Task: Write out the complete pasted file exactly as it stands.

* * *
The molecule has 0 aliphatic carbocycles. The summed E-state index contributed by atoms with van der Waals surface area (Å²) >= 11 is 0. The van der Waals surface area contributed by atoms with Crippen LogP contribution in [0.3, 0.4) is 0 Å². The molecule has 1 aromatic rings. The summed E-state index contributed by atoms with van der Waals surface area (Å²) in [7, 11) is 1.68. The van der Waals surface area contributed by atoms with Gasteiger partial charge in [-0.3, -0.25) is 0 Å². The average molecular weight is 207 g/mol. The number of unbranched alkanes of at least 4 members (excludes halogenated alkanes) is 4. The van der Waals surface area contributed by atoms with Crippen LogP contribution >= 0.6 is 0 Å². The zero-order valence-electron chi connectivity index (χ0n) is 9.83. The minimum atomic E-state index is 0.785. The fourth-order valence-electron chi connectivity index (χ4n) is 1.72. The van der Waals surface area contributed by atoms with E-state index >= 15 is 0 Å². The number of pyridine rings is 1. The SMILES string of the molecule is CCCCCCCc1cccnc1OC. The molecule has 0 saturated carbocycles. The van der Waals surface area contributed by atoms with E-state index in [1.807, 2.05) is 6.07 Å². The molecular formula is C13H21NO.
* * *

The molecule has 0 aliphatic carbocycles. The summed E-state index contributed by atoms with van der Waals surface area (Å²) >= 11 is 0. The van der Waals surface area contributed by atoms with Crippen LogP contribution in [0.3, 0.4) is 0 Å². The molecule has 1 aromatic rings. The summed E-state index contributed by atoms with van der Waals surface area (Å²) in [7, 11) is 1.68. The van der Waals surface area contributed by atoms with Gasteiger partial charge in [-0.3, -0.25) is 0 Å². The average molecular weight is 207 g/mol. The number of unbranched alkanes of at least 4 members (excludes halogenated alkanes) is 4. The van der Waals surface area contributed by atoms with Crippen LogP contribution >= 0.6 is 0 Å². The zero-order valence-electron chi connectivity index (χ0n) is 9.83. The minimum atomic E-state index is 0.785. The fourth-order valence-electron chi connectivity index (χ4n) is 1.72. The van der Waals surface area contributed by atoms with E-state index >= 15 is 0 Å². The number of pyridine rings is 1. The SMILES string of the molecule is CCCCCCCc1cccnc1OC. The molecule has 0 saturated carbocycles. The van der Waals surface area contributed by atoms with E-state index in [1.807, 2.05) is 6.07 Å². The molecular formula is C13H21NO.